An unintended consequence? Collateral damage? When looking at this case, the following statement by the head of Global Witness campaign seems ironic: "It is clear to anyone who observes Congo closely that competition to control and exploit the country's vast mineral wealth is fueling the brutal conflict. The ban on mining activity could provide breathing space for fundamental reforms."

In Kamituga, the effect of the ban on mining is rather an increased militarization of the gold chain and increased levels of violence. The population perceives the measure as an establishment of military control over the mines. When asked about the rationale for the mining ban, they answer that “this measure has been taken in order to allow the FARDC to take control over the artisanal sector”. The same phenomena have been observed by the Belgian journalist Colette Braeckman in the Walikale region: soldiers guards the mines, where civilians enter at night and work for the soldier’s account.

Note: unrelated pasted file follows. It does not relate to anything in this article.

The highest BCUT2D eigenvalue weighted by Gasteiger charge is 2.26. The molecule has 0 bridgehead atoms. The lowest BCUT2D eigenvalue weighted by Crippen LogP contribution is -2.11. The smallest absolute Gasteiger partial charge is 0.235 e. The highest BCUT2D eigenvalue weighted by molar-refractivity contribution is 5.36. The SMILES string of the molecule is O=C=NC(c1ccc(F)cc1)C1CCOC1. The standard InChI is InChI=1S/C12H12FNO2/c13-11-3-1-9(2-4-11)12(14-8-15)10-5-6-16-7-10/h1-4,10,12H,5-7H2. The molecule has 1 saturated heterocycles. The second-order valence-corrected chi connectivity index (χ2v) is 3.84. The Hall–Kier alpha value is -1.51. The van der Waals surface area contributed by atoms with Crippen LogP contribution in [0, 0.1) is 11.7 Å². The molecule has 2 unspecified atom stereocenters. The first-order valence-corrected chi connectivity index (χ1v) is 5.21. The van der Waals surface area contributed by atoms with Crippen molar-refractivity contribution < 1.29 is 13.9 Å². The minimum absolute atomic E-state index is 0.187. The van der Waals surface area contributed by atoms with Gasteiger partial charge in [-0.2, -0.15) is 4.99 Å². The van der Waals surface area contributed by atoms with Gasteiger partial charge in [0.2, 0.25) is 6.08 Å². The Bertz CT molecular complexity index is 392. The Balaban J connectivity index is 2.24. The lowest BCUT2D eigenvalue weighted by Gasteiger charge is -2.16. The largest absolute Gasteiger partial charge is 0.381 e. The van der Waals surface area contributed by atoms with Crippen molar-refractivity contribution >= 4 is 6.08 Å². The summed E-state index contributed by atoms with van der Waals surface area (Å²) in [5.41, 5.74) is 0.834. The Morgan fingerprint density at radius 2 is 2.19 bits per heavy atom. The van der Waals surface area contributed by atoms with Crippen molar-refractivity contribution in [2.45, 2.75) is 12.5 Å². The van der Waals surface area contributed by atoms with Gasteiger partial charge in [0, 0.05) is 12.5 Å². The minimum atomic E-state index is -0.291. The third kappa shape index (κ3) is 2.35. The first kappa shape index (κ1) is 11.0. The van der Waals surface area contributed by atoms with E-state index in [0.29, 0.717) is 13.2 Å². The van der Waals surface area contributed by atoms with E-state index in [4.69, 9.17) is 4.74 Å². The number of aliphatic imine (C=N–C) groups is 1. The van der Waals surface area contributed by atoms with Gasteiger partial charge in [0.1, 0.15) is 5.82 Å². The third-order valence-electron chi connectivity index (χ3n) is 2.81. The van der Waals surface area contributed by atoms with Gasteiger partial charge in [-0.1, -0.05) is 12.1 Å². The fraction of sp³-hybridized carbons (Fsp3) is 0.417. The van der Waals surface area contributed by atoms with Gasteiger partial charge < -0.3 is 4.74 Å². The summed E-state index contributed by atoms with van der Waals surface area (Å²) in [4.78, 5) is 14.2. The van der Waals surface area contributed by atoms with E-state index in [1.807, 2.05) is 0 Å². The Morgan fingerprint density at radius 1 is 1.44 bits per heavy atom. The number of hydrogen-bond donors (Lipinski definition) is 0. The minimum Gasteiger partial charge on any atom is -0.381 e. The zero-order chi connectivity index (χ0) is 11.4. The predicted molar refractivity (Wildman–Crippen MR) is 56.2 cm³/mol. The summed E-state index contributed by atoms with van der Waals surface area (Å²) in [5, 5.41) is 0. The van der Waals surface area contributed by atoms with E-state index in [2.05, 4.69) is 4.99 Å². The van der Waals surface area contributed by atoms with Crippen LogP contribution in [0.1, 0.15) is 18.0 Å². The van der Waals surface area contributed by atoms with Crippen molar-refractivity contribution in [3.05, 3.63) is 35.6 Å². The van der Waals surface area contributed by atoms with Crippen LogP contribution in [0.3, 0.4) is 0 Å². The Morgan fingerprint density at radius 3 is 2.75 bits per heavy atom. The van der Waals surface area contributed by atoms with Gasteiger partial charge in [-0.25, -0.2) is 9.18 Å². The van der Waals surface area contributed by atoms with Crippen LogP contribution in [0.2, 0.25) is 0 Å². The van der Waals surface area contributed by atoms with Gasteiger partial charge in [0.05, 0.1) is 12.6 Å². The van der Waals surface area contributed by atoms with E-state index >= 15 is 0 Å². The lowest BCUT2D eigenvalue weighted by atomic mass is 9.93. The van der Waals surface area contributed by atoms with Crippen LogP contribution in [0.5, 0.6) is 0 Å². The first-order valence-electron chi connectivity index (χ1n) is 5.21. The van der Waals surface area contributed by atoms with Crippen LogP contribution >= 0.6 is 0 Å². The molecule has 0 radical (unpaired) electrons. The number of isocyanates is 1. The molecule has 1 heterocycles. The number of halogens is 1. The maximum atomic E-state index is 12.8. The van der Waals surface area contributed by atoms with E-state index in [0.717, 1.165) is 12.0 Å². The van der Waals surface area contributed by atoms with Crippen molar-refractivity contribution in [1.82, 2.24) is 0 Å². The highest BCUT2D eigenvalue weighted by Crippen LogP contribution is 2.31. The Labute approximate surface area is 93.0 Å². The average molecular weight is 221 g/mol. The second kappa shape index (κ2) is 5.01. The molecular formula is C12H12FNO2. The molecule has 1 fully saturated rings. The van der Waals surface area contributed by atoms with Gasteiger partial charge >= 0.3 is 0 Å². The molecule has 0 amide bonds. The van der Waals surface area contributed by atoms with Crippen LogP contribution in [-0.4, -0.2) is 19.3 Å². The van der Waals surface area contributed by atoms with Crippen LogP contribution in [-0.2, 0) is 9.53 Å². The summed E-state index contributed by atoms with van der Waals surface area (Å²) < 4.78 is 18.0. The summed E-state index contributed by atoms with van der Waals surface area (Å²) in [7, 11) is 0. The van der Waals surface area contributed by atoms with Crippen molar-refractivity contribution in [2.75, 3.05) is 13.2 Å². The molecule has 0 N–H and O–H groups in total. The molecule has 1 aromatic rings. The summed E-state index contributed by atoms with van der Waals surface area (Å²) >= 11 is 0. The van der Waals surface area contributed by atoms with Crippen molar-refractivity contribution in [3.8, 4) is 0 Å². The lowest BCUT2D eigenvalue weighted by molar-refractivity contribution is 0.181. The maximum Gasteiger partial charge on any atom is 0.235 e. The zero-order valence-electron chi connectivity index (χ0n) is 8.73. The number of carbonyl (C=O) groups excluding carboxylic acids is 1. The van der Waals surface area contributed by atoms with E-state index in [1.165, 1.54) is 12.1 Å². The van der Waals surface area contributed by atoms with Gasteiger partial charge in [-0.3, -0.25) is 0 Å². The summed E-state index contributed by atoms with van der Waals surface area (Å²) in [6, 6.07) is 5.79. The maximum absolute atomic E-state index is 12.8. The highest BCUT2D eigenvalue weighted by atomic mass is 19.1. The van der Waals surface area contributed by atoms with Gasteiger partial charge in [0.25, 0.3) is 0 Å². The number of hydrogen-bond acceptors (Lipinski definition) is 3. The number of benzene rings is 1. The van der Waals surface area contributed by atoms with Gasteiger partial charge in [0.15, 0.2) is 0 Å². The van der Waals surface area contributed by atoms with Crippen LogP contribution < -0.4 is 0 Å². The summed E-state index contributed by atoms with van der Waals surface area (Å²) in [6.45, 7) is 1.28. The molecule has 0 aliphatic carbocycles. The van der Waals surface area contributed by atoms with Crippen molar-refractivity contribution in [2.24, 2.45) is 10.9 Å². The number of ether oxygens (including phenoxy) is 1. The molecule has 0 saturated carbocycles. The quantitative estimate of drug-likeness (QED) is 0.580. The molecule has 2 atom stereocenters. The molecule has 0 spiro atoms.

To be continued indeed…


professional service

The Monkey Cage is looking for political scientists who could do quick write-ups on upcoming global elections, including these in Africa:

23 January: Central African Republic, President (1st Round) and Parliament
31 January: Niger, Parliament and President (1st Round)
18 February: Uganda, President and Parliament
20 February: Chad, Parliament
16 March: Madagascar, Parliament
March: Benin, President and Parliament
2 April: Nigeria, Parliament
9 April: Nigeria, President

Read the post for more info on how to contribute.


GLPF - UN DRC Mapping Report

Last week it was my pleasure to be part of a Great Lakes Policy Forum/SAIS panel on the UN Mapping Report on DRC. GLPF events are not for attribution, so I'll just summarize several themes that emerged from the discussion: